The faces of acclaimed Americans have been replaced by some who aren’t so recognizable, but are heroic nevertheless.
By Jim Callahan
I saw the recent presidential debates and I’m left very troubled, with an emptiness and fear for our country.
I watch as Republicans and Democrats hurl insults, spout half-truths, and make outlandish accusations and campaign promises that will be nearly impossible to keep. I know. You ask: why is this year any different from past races?
But I’m left to wonder…where have all our heroes gone?
Did they finally disappear after the last rifle bullet felled Kennedy in 1963? Or was it almost two decades later when the Space Shuttle Challenger disintegrated over the Cape Canaveral coastline?
Heroes used to be Henry Ford, Garrett Morgan, Thomas Edison and Severo Ochoa, who was awarded the 1959 Nobel Prize in Physiology or Medicine for discovering an enzyme that enables the synthesis of RNA.
Heroes used to be Babe Ruth, Walter Payton, Roberto Clemente and Wilma Rudolph, who overcame polio to become the first American woman to win three gold medals in the 1960 Olympics.
Heroes used to be Pablo Picasso, Sidney Poitier, Nina Simone and Woody Guthrie, who championed the leftist folk music community during the Depression.
LOOKING AT C-STORES
Actually, heroes haven’t gone anywhere; they just aren’t who they used to be. Even in the business world where success is firmly tethered to the bottom line, some corporate leaders make news for doing something noteworthy. To celebrate an excellent year in 2015, CEO Jeff Hildebrand gave his entire company staff huge bonuses—$100,000 to each of his 1,381 workers. He could have given gift cards or frozen turkeys, but chose to go the extra mile that most consider extraordinary.
Heroes can come in all shapes and sizes.
For example, the convenience store industry has produced a large number of leaders who over time have gained heroic reputations. Look no further than Chester Cadieux, the patriarch of QuickTrip Corp. The co-founder of the Tulsa, Okla.-based c-store chain passed away recently at 84.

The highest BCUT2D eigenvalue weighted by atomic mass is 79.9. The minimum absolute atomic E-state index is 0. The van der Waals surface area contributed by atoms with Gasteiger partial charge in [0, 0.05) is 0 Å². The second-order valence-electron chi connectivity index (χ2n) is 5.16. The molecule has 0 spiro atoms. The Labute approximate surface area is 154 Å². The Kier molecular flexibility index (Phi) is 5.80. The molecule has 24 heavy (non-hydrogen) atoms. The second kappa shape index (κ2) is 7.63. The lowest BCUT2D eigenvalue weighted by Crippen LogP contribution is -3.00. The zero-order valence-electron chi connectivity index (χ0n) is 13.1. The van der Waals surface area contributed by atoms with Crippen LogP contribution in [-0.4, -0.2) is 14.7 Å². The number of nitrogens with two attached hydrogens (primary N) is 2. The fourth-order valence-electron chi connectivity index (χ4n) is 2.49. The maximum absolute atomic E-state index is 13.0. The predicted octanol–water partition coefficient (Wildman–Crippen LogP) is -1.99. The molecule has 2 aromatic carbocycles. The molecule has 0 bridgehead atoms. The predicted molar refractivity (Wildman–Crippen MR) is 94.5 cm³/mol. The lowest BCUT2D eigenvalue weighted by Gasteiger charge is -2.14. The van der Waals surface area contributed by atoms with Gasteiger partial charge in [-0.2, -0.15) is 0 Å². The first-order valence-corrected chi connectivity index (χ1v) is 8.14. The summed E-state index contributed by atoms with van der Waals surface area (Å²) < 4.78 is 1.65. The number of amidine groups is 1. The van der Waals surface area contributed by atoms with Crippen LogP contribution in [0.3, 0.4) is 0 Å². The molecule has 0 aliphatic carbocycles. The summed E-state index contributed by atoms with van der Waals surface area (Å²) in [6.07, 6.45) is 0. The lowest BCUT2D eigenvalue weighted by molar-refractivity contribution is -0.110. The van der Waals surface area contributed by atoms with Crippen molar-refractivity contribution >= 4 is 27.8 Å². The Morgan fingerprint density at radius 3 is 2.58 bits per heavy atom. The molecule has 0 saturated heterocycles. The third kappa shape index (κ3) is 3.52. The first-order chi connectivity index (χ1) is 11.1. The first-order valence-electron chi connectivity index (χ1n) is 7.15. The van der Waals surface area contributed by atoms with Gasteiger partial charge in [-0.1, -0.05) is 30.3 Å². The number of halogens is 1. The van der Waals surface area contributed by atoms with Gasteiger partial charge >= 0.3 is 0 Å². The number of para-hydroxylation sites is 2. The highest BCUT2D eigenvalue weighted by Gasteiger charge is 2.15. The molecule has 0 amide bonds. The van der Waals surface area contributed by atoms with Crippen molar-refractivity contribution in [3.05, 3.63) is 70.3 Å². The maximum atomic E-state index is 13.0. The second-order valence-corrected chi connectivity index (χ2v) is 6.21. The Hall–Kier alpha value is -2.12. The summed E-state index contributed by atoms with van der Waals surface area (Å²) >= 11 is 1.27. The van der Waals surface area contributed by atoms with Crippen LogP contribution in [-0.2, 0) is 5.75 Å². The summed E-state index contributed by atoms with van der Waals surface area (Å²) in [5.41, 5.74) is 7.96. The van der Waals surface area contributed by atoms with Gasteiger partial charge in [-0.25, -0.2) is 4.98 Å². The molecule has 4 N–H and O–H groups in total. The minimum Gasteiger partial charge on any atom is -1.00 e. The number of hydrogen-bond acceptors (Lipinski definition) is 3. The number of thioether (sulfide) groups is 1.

Since establishing the company in 1958, QuikTrip’s president and CEO, was responsibility for creating a corporate culture that developed employees, cultivated customer loyalty and inspired competitors to provide patrons more value for their dollar.
Of course, not every hero in the c-store industry is in position to influence corporate policy. Some can only follow it. I wonder how many single mothers are among our industry ranks—those who arrange for babysitters the night before and call the same babysitters to help out because a manager needed help with a double shift.
Single mothers who balance work and family are heroes in my book.
Or how about the college student who works at night in a c-store, only to go to school all day afterward so he can ensure himself a solid career. Is that heroic? Anymore it is.
COMPANIES OF NOTE
It’s possible to learn the skills needed to run a successful company – yet at the same time, it’s vital to take care of one’s employees. Strong business leaders encourage their employees to fulfill their professional ambitions and even ask them to examine and communicate problems at their company so things can improve.
Other convenience store operations seek to improve the lives of employees by providing excellent salaries, stellar benefits and even education opportunities. Companies such as Kwik Trip Inc. are doing all of those things.
Even companies can elevate to hero status by breaking with the status quo.
When violence broke out last year in Ferguson, Mo., many convenience stores refused to close because operators felt an obligation to serve their customers.
Take comfort in the fact that in the industry in which we work, there are heroes at the very top. There are many more at every lower rung, working every day, putting their best foot forward despite the obstacles in front of them.
They’re all heroes. You just might not have recognized them yet.
Jim Callahan has more than 40 years of experience as a convenience store and petroleum marketer. His Convenience Store Solutions blog appears regularly on CSDecisions.com. He can be reached at (678)485-4773 or via e-mail at [email protected].